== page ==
From that time, I made deliberate efforts to not only follow whatever effort the present Government in Akwa Ibom state was making to expand the access to quality healthcare for our people, but also dig out information on the efforts of Governor Udom Emmanuel in this important sector.
Interestingly, my findings show that Etinan General Hospital is just one out of the many healthcare facilities in Akwa Ibom State enjoying this complete reconstruction and total reequipping by the Governor Udom Emmanuel-led administration.
Shortly after he assumed duties as the Executive Governor of Akwa Ibom State, Governor Emmanuel turned his attention to the popular St. Luke’s Hospital, Anua, where he succeeded in giving the hospital a commendable facelift. This effort at Saint Luke’s Hospital produced a brand new Gynecology Block named after Dr. Ann Ward, an Irish female gynecologist and Reverend Sister who once worked in that hospital. Although this health facility is not owned by the Akwa Ibom State Government, that outing by Governor Emmanuel at that hospital earned for it a total rehabilitation of the Administrative Block and Hospital Wards. Of course, those who have been in Akwa Ibom would recall that this Hospital, for a long time, has remained a reference Centre in gynecology and pediatric services. It is when views from this prism that one begins to appreciate the significance of Governor Udom Emmanuel’s intervention at the St Luke’s hospital.
As you read this, the General Hospital in Ibiaku Ntok Okpo, my mother’s Local Government is also enjoying the same good fortune of the Etinan General Hospital with the complete reconstruction of the Hospital. From what I gathered, the General Hospital in Ikot Ekpene is targeted too in the ongoing efforts of by this administration to completely overhaul and reposition the State’s public healthcare facilities. Also, not long ago, Governor Emmanuel had flagged off the construction of an Ultra-Modern General Hospital at Ituk Mbang. Strategically located at the site of the existing hospital at Ituk Mbang, the new hospital under construction is meant to service the healthcare delivery needs of Akwa Ibom people within Uyo metropolis and the Ibom International Airport.
What excites me the most about the commitment of Governor Udom Emmanuel in reconstructing these public health facilities is that these reconstructed facilities are coming to meet adequate modern medical equipment and deliverables earlier imported by the Governor for the purpose of equipping these hospitals. Akwa Ibom State Commissioner for Information Charles Udoh while briefing newsmen last year on this development had hinted that about 16 containers of medical equipment had already arrived Akwa Ibom State and these medical equipment and deliverables were distributed to these public hospitals immediately after the reconstruction in line with their peculiar needs.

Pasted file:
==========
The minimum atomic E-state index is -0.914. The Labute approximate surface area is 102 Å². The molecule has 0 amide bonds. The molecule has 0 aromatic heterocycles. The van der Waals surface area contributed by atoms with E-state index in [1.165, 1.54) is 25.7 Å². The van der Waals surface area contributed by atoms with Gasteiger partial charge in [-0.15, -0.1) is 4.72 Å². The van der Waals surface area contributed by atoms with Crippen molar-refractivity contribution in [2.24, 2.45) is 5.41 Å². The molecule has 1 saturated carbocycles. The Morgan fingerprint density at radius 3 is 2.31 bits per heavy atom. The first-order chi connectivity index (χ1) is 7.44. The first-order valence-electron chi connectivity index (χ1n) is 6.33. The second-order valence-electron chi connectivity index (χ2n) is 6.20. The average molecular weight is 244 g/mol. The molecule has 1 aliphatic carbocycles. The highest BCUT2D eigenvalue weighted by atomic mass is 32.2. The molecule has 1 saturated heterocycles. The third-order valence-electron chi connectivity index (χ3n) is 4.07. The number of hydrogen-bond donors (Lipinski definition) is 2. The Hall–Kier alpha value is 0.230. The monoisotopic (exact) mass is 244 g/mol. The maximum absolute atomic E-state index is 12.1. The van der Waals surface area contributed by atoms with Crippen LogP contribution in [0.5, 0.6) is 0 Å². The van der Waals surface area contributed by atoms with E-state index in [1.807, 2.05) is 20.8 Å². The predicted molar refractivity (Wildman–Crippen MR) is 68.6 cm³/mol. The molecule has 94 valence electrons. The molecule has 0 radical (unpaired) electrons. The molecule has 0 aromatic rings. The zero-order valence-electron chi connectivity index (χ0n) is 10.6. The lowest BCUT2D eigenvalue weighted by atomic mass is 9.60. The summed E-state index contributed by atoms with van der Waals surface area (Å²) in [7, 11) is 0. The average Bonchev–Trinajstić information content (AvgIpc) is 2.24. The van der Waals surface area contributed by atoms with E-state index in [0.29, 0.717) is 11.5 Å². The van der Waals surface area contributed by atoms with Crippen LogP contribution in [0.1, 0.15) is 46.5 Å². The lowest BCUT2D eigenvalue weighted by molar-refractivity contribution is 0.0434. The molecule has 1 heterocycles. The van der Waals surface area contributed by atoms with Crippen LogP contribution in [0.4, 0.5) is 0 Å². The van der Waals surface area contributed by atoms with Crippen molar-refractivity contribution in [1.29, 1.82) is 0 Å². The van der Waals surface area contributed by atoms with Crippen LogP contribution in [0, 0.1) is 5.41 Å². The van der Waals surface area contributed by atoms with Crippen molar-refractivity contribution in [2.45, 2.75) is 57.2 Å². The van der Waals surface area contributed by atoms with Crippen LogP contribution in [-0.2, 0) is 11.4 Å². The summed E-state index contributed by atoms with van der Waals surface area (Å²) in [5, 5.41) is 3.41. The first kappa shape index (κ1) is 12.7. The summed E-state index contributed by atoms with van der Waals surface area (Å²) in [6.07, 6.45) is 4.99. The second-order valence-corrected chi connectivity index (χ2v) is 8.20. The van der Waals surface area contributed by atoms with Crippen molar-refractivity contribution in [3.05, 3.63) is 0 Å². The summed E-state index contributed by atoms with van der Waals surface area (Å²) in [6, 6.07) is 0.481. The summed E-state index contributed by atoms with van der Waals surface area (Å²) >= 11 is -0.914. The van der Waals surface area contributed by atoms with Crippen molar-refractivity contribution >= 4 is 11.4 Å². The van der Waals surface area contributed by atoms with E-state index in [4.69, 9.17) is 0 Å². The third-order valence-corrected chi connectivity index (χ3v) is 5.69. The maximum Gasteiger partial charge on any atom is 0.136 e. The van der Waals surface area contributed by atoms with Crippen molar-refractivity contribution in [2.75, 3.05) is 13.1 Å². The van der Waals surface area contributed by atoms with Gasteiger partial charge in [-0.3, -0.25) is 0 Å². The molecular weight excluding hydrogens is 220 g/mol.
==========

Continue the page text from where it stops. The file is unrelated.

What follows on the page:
Other bold and audacious moves made by the Governor Emmanuel administration in the Akwa Ibom State health sector include payment of Consolidated Medical Salary Structure (CONMESS) to Medical and Dental practitioners in the state with effect from June 2015, sustaining the Free medical services for children below 5 years, pregnant women & the aged, as well as throwing her weight behind the Continuing Professional development for Doctors which is a mandatory requirement by the Medical and Dental Council of Nigeria. This development, I understand, is a prerequisite for the annual renewal of license to practice.
Governor Emmanuel led administration has extended his efforts at transforming the Akwa Ibom state Health sector to reach institutions saddled with the responsibility of training manpower for the health sector with the distribution of various intervention items and as well as provision of basic amenities to the various schools of Nursing and well as Schools of Midwifery in the State.
Just last week, the quaternary health facility in Akwa Ibom State, the Ibom Special Hospital had recorded a major feat in her operations with a successful neurosurgery carried out in the hospital.
It looks to me that Governor Udom Emmanuel clearly understands how a functional healthcare delivery sector fits into the larger picture of the socio-economic standing of the people he is privileged to govern. This thinking is strengthened by the fact the Governor was recently quoted to have said that the huge resources his administration was channeling into the results-oriented task of improving the State healthcare delivery sector is not an expense but an investment on the people whose mandate he holds in trust.
Let’s face it. Through these audacious moves in the State’s health sector, Governor Emmanuel is only providing an insurance of some sort to the people of Akwa Ibom since all his efforts at wealth creation, job availability, infrastructural expansion and poverty alleviation, will make no meaning without a healthy population people to enjoy them.
Borono Bassey, a Public Affairs analyst, wrote in from Uyo.